Williams Scotsman dropped its protest.

Writing to his superiors, Tech Sgt. Barry Snyder said, "As expected, our aggressive, thorough, and professional response to Williams Scotsman "made a molehill out of a mountain."'

Problems with the Resun contract started popping up within a week.

Master Sgt. Mark Utz of CentCom alerted colleagues to a series of changes he anticipated in the contract, which later was adjusted to $142,000 because of a math error. Utz sent an e-mail on March 5 to 15 base officials, including Howell-LaPalme, the contracting officer in charge of the contract.

"To all," Utz wrote, "The following Modifications are either currently being implemented or are in need of initiation. I am concerned about when we are going to look at the cost for these changes. I would prefer to know the cost before the work is done rather than after."

Among the changes Utz cited:

- Exchange the singlewide for a doublewide trailer.

- Flag pole requirement has increased from 20 to 26 poles.

- Grounding/lightning protections have changed.

When Resun submitted its new bill to MacDill on April 22, it cited 100 changes to the contract.

"Due to the extremely critical nature of this project, we quickly responded as directed on site (instead of normal procedures of pricing change orders and receiving written approval) and (were) assured that funds were available for these changes," Robert Gillespie, Resun's on-site supervisor, wrote MacDill on April 25.

In response to Gillespie's e-mail, Fuentes, the contracting official, contacted Snyder.

"Barry," Fuentes wrote, "467K. Surprised?"

Snyder responded: "I haven't read through the individual items ... but on the surface, yes. I'll read through this tonight while smoking a cigar and drinking a Heineken."

Fuentes to Snyder: "Better get something stronger. Actually, this is going to be fun. We're all going to learn a lot."

Howell-LaPalme ordered an immediate stop to the work in late April after she was alerted to legal problems with the contract. She also briefed Lt. Col. Richard Fuentes, the 6th Contracting Squadron commander.

Two contracting specialists who helped to supervise the project, Snyder and Heidtman, have since been reprimanded.

Negotiations between Resun and MacDill over payment for the work have grown increasingly hostile.

Michael Aldrich, Resun's regional sales manager, hinted at taking legal action against MacDill.

"I sincerely hope we can work together to resolve this, but the emails I keep receiving from your dept does not give me the feeling of cooperation, but more of an ultimatum," Aldrich wrote Dennis Fuentes on May 11.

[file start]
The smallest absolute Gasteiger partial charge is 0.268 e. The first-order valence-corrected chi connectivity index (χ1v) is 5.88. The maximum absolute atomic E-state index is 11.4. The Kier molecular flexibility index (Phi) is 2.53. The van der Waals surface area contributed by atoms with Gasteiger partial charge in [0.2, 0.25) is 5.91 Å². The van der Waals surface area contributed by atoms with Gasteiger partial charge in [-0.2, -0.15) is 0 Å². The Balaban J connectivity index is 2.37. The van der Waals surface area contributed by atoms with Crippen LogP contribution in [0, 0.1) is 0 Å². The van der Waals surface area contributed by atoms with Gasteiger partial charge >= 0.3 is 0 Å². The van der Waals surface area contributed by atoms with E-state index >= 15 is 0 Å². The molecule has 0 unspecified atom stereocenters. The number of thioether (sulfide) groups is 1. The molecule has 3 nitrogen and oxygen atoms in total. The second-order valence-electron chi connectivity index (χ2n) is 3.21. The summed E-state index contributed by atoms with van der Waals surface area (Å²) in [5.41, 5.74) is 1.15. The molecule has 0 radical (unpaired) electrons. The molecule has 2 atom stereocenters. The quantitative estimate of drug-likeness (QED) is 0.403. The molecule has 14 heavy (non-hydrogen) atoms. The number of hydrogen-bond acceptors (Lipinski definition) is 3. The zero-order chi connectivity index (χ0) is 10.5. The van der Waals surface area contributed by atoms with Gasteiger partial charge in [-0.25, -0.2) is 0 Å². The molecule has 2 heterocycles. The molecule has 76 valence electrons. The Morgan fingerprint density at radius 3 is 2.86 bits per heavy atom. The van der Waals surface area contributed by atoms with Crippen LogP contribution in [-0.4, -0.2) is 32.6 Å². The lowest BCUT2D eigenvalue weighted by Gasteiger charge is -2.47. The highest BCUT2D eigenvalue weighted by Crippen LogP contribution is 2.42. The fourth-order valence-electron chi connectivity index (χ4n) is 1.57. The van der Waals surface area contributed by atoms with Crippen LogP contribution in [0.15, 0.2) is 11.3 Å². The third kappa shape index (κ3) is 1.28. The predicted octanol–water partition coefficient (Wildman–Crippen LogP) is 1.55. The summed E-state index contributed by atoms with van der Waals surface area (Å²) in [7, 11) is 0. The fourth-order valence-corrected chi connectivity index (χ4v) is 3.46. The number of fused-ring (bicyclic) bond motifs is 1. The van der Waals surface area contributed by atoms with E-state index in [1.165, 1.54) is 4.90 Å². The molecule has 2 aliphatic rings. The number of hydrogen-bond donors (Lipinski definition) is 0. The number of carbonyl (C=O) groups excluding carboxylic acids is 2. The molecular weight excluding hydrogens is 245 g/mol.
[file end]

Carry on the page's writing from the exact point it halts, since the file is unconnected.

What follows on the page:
"It has always been our intention to work with your dept to finalize this and not to have to go outside for resolution, but I will not accept the position that we created this situation and we will have to accept what your dept decides we should get."

The documents show because of "inadequate documentation," base officials have relied on memory and guesswork to calculate how much money Resun is due.

Writing to Boudreault of Chugach Management in mid May, Snyder asked for help in estimating the cost of Resun's work.

"What I am doing as the contracting administrator is documenting all actions that I agreed to with Resun while they were doing the work," Snyder wrote. "What I need from you is the same thing. If you could dig deep into your memory banks and get the information, that would be a tremendous help in bringing together our (the government's) documentation."

Resun in some cases has been unable to provide a breakdown of its work to MacDill, complicating efforts to reach a settlement. It says subcontractors it supervised submitted bills in a lump sum.

Officials at MacDill want to keep negotiations quiet.

"Do not discuss this figure, or the ongoing negotiations, with anyone who is not a government employee and does not have a valid right to know," Snyder wrote to Maj. Juvenal Salomon at CentCom in an e-mail May 16.

Judy Hall, another contracting official, advised Howell-LaPalme that same day to use the telephone or meet in person to discuss another challenge to the Resun contract by Williams Scotsman, "rather than creating an email file that can be misinterpreted."

Howell-LaPalme replied: "I do not want to open this up to any more discussion."

- Paul de la Garza can be reached at 813-226-3375, or delagarza@sptimes.com

[Last modified June 25, 2003, 01:32:57]